All these curious threads.
So while the former attorney and “fixer” for Donald Trump, Michael Cohen, sits in a federal prison, paying for a litany of crimes, including, but not limited to wire and tax fraud, a judge has unsealed court records connected to special counsel Robert Mueller’s investigation.
And what did those records reveal?
Well, for one thing, they showed over 1,000 contacts between Cohen and a Russia-connected company and other foreign entities, initiated by Cohen after Donald Trump won the presidency. There was also an issue of hundreds of thousands of dollars collected from foreign sources collected at that time by the disgraced former attorney.
The media has been pursuing information on what Mr. Mueller uncovered, so on Wednesday, a federal court in Washington, D.C. ruled to unseal five search warrants obtained by Mueller. The information from these warrants was forwarded to federal prosecutors in Manhattan, where the bulk of the case against Cohen was handled.
This is just a Cohen problem, right?
These contacts went on after the election, and extended into 2017, while Trump was president and he and Cohen were still on speaking terms.
Mueller told a federal judge in 2017 that investigators believed Cohen’s contact with foreign companies may have included an American investment firm linked to a well-connected Russian oligarch and a Kazakhstan-based bank that was entangled in a massive fraud scheme.
At the same time, Cohen maintained close relationships with key members of the Trump administration, including the President. In the search warrant application, prosecutors cited news reports about Cohen’s efforts with a Russian-American businessman to craft a Russia-friendly “peace plan” for the Ukraine conflict and deliver it to the White House.
“The United States continues to investigate if any of the payments or financial relationships described above, or other relationships described further below, were connected to Cohen’s involvement in the distribution of a plan to lift Russian sanctions,” prosecutors said in July 2017.
The payments uncovered from Russian sources was all the probable cause a judge needed to see, in order to allow for Mueller to go through Cohen’s email, including his Trump Organization emails.
Apparently, there were at least three banks handling the exchange of funds between Cohen and foreign companies, as related to work he was doing for Trump.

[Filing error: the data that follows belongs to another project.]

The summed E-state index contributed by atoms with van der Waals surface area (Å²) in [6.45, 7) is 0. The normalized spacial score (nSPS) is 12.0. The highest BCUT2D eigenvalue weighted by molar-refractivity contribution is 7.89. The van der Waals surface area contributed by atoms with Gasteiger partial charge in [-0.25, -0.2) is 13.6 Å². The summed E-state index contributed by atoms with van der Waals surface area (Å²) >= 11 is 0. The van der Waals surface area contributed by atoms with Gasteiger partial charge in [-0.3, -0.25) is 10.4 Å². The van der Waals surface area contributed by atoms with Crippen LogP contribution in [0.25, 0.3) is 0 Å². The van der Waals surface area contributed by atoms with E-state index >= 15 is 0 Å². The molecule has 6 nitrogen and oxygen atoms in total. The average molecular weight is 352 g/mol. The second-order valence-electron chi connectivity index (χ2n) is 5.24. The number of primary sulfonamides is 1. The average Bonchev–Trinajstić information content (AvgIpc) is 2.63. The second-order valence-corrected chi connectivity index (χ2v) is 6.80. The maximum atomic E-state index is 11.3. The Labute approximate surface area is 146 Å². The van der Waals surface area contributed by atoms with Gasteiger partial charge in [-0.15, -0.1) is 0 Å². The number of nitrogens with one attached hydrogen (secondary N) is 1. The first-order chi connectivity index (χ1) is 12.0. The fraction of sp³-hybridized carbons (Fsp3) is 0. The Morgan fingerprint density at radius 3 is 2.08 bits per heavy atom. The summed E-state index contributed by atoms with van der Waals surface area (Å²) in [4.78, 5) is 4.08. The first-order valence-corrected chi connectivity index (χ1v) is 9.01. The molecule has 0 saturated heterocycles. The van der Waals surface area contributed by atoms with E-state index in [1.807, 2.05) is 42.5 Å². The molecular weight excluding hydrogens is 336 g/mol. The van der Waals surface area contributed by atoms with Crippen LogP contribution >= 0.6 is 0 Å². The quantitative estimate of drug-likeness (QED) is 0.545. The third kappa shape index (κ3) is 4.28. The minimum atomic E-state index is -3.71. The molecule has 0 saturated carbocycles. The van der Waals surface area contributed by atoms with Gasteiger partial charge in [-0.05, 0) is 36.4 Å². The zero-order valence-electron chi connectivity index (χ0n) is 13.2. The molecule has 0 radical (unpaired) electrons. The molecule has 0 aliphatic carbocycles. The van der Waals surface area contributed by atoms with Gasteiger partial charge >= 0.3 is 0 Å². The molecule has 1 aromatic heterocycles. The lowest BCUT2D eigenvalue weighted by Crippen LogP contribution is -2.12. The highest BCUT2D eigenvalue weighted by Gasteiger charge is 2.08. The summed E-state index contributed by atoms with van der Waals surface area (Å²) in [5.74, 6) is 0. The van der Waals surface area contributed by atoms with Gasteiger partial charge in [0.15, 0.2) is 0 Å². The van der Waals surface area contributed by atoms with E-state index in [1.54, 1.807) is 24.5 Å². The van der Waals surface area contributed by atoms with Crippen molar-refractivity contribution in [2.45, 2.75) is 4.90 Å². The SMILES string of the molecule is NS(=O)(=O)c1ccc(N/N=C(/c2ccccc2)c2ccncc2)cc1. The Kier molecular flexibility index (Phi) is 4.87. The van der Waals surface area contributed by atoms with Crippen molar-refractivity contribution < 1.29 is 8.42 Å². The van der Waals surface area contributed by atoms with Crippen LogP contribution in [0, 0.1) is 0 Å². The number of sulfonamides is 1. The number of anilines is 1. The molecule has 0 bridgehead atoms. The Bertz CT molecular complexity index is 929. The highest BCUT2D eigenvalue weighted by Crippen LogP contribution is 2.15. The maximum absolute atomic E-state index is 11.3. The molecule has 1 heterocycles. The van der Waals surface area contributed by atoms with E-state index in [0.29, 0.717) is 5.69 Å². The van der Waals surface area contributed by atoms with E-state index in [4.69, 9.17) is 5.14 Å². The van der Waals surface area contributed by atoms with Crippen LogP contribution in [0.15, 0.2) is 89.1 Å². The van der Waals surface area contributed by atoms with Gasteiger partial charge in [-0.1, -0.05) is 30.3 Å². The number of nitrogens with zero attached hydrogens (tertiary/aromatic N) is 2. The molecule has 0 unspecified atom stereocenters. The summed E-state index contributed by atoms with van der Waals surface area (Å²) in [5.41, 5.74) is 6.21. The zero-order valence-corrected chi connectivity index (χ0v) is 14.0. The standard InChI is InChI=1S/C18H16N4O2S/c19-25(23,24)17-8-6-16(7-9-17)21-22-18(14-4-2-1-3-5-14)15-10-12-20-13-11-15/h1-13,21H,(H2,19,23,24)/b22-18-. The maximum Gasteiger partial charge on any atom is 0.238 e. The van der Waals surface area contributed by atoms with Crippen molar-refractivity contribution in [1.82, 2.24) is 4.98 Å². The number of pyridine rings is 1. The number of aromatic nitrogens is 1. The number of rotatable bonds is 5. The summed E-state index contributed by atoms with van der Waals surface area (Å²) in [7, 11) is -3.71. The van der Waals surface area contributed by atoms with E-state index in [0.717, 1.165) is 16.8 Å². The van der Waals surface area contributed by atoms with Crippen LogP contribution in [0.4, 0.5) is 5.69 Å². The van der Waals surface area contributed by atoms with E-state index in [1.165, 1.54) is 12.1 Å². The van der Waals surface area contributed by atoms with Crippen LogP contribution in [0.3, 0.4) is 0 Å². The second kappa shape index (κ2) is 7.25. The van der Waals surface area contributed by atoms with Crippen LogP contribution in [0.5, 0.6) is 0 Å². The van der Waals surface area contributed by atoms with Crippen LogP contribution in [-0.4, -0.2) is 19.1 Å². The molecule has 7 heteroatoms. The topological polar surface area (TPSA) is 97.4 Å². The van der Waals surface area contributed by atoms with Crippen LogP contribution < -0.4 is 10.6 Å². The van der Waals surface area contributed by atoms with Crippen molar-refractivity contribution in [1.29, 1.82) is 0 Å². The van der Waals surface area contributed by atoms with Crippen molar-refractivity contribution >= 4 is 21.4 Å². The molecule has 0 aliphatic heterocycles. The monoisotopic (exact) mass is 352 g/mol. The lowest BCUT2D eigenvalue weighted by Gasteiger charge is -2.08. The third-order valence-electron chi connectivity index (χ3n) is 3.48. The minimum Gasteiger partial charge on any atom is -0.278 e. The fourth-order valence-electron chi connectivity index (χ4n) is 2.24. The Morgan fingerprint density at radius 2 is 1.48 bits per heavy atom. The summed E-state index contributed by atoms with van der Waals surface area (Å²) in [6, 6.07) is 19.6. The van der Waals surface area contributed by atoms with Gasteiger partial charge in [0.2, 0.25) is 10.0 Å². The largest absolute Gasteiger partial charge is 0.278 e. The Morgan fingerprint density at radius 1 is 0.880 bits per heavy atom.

In a search warrant application from July 2017, prosecutors outlined how Cohen started communicating with a Russian-connected company on Election Day. Over the next year, there were more than 1,000 calls and text messages between Cohen and the CEO of that company, Columbus Nova.
In the filing, Mueller’s team made it clear that Cohen began contacting the company immediately after the election: “Telephone records show no such text messages or telephone calls between COHEN’s cellular telephone and the CEO of Columbus Nova prior to November 8, 2016.”
Columbus Nova is an American company linked to Viktor Vekselberg, a prominent Russian oligarch. In the documents, prosecutors noted his “various connections to Russian President Vladimir Putin.” Columbus Nova has always denied being a tool of the Kremlin, and Vekselberg was questioned by the FBI in early 2018 after being stopped at a New York-area airport.
Cohen’s ties to many of these foreign companies are already well-documented. But the search warrants provide some new details about his transactions, including a contract he negotiated with a Kazakhstan-based bank to pay him a $150,000 monthly consulting fee. Cohen’s links to the bank spilled into public view during his dramatic daylong public hearing on Capitol Hill.
Some of you may remember talk of Cohen’s “consulting” firm, Essential Consultants, LLC. This name first popped on the radar when news of Trump’s payoff to two mistresses, Stormy Daniels and Karen McDougal, dropped on the public.
Records show the payments were funneled through the firm.
There are still considerable portions of the warrants that are redacted, and those portions apparently have to do with the payoff to the mistresses.
Parts of the first search warrant mention how Cohen was involved in an effort to broker a peace plan for Ukraine. Citing heavily from The New York Times, prosecutors laid out how Cohen met with a controversial Ukrainian lawmaker while taking big money from Columbus Nova.
The insinuation was that somehow the payments could be connected to the proposal. In July 2017, Mueller said he was still investigating whether the payments were part of a quid-pro-quo.
To date, there has been nothing out of the Trump White House to suggest they acted on anything that was included in Cohen’s version of a peace plan.
There were never any conclusions drawn by Mueller’s report on what may have happened with the plan put forth by Cohen. It was just sort of left out there.
There was, however, study of another pro-Russia peace plan involving former Trump campaign chairman Paul Manafort, and a Russian associate by the name of Konstantin Kilimnik.
That would be the same Kilimnik getting polling data from Manafort.
In some of those conversations, the former head of Trump’s campaign talked with Kilimnik about pursuing Trump’s approval on the foreign policy.
Yet Mueller appears to not have been able to get to the bottom of what happened with the peace plans. Manafort lied about it during his post-plea interviews with prosecutors, and some of his online communications were encrypted. And the Cohen plan was left unmentioned.
Just imagine everything still redacted, and why those things are redacted.
It’s a lot, and much of it is still unresolved.